Beetroot

Beetroot a superfood? Well it’s certainly nothing new, it was first cultivated by the Romans but now produced by many countries and some of the classic beetroot recipes including borscht (Poland’s famous beetroot soup) are associated with countries in Eastern and Central Europe. It’s known to have exceptional nutritional value and belongs to the same family as chard and spinach, both the root and leaves which are especially good, rich in calcium, iron and vitamins A and C can be eaten. Due to its high sugar content, beetroot is delicious eaten raw but is more typically cooked or pickled.

Beetroots are an excellent source of folic acid and a very good source of fibre, manganese and potassium. Beetroot is also rich in fibre, good for bowel function, and may help to lower cholesterol levels too. The fibre has been shown to increase the level of antioxidant enzymes in the body, as well as increase the number of white blood cells, which are responsible for detecting and eliminating abnormal cells. They are also one of the richest sources of glutamine, an amino acid, essential to the health and maintenance of the intestinal tract.

Beetroots have long been used for medicinal purposes, primarily for disorders of the liver as they help to stimulate the liver’s detoxification processes. The plant pigment that gives beetroot its rich, purple-crimson colour is betacyanin which is thought to suppress the development of some types of cancer.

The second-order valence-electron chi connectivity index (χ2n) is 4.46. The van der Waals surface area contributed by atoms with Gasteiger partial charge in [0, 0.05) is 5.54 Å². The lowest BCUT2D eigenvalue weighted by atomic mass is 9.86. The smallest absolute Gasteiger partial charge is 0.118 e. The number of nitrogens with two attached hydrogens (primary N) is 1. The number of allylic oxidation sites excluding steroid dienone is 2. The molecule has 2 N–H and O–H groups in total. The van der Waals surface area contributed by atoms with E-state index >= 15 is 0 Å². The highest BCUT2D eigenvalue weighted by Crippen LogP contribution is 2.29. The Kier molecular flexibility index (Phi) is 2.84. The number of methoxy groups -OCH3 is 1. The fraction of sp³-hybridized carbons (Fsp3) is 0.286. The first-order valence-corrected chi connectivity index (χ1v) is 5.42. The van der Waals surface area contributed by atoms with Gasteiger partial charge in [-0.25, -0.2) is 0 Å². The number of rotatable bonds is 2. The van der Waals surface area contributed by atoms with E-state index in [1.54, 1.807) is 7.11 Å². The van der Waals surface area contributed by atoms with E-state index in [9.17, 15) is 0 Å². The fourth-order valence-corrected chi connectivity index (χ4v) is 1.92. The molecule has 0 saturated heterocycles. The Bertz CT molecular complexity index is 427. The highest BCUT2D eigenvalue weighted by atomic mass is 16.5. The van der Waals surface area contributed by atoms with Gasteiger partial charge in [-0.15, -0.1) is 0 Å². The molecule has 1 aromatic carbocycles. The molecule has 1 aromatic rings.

Studies have looked at the effect of beetroot juice on blood pressure and showed that nitrate rich foods like beetroot may help in heart attack survival. Scientists believe our body converts nitrates into nitric oxide, a chemical thought to lower blood pressure and a reduction in blood pressure is beneficial for the avoidance of heart disease and stroke.

Research showed that drinking juice from beetroot can improve oxygenation to the brain, slowing the progression of dementia in older adults. Blood flow to certain areas of the brain decrease with age and leads to a decline in cognition and possible dementia. Consuming beetroot juice as part of a high nitrate diet could improve the blood flow and oxygenation to these areas that are lacking.

Beetroot juice supplementation has been shown to improve muscle oxygenation during exercise, suggesting that increased dietary nitrate intake has the potential to enhance exercise tolerance during long-term endurance exercise. Quality of life for those with cardiovascular, respiratory, or metabolic diseases, who find the activities of daily living physically difficult because of lack of oxygenation, could also be improved.

However you like your beetroot – in a risotto, power juice, hummus, chutney, soup, a delicious beetroot chocolate cake or maybe just plain with salad, enjoy these nutrient packed veggies they are virtually fat free, very low in calories and count towards your recommended daily intake of vegetables.